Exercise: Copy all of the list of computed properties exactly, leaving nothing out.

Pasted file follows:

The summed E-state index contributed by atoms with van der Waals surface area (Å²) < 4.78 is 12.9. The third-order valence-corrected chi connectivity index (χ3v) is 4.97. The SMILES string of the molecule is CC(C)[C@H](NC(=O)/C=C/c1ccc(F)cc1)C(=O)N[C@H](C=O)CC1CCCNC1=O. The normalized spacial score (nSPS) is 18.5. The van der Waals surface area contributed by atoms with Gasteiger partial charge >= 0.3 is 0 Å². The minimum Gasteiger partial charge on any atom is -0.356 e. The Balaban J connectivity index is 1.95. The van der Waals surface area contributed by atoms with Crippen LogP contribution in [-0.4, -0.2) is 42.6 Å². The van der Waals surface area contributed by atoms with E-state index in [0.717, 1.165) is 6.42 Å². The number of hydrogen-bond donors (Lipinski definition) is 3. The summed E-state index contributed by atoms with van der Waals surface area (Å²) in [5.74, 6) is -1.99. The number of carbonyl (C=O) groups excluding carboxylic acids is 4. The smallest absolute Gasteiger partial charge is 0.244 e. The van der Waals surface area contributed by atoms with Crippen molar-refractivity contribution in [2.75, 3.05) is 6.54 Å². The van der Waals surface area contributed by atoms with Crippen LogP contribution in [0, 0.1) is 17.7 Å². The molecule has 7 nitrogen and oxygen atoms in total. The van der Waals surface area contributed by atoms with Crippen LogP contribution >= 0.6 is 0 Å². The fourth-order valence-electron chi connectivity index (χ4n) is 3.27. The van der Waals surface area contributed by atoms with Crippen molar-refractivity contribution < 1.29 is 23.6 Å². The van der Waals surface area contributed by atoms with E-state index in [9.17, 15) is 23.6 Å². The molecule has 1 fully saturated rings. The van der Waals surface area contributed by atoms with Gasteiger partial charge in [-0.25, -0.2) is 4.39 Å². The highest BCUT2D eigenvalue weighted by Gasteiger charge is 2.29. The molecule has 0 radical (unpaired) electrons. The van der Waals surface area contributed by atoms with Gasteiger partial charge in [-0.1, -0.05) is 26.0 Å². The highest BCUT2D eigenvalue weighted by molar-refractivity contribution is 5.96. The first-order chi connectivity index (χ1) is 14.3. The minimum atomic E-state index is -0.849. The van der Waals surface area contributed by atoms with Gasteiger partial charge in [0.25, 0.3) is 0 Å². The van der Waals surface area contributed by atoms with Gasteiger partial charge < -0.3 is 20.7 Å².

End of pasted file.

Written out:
The summed E-state index contributed by atoms with van der Waals surface area (Å²) < 4.78 is 12.9. The third-order valence-corrected chi connectivity index (χ3v) is 4.97. The SMILES string of the molecule is CC(C)[C@H](NC(=O)/C=C/c1ccc(F)cc1)C(=O)N[C@H](C=O)CC1CCCNC1=O. The normalized spacial score (nSPS) is 18.5. The van der Waals surface area contributed by atoms with Gasteiger partial charge >= 0.3 is 0 Å². The minimum Gasteiger partial charge on any atom is -0.356 e. The Balaban J connectivity index is 1.95. The van der Waals surface area contributed by atoms with Crippen LogP contribution in [-0.4, -0.2) is 42.6 Å². The van der Waals surface area contributed by atoms with E-state index in [0.717, 1.165) is 6.42 Å². The number of hydrogen-bond donors (Lipinski definition) is 3. The summed E-state index contributed by atoms with van der Waals surface area (Å²) in [5.74, 6) is -1.99. The number of carbonyl (C=O) groups excluding carboxylic acids is 4. The smallest absolute Gasteiger partial charge is 0.244 e. The van der Waals surface area contributed by atoms with Crippen molar-refractivity contribution in [2.75, 3.05) is 6.54 Å². The van der Waals surface area contributed by atoms with Crippen LogP contribution in [0, 0.1) is 17.7 Å². The molecule has 7 nitrogen and oxygen atoms in total. The van der Waals surface area contributed by atoms with Crippen LogP contribution >= 0.6 is 0 Å². The fourth-order valence-electron chi connectivity index (χ4n) is 3.27. The van der Waals surface area contributed by atoms with Crippen molar-refractivity contribution < 1.29 is 23.6 Å². The van der Waals surface area contributed by atoms with E-state index in [9.17, 15) is 23.6 Å². The molecule has 1 fully saturated rings. The van der Waals surface area contributed by atoms with Gasteiger partial charge in [-0.25, -0.2) is 4.39 Å². The highest BCUT2D eigenvalue weighted by Gasteiger charge is 2.29. The molecule has 0 radical (unpaired) electrons. The van der Waals surface area contributed by atoms with Gasteiger partial charge in [-0.1, -0.05) is 26.0 Å². The highest BCUT2D eigenvalue weighted by molar-refractivity contribution is 5.96. The first-order chi connectivity index (χ1) is 14.3. The minimum atomic E-state index is -0.849. The van der Waals surface area contributed by atoms with Gasteiger partial charge in [0.25, 0.3) is 0 Å². The van der Waals surface area contributed by atoms with Gasteiger partial charge < -0.3 is 20.7 Å².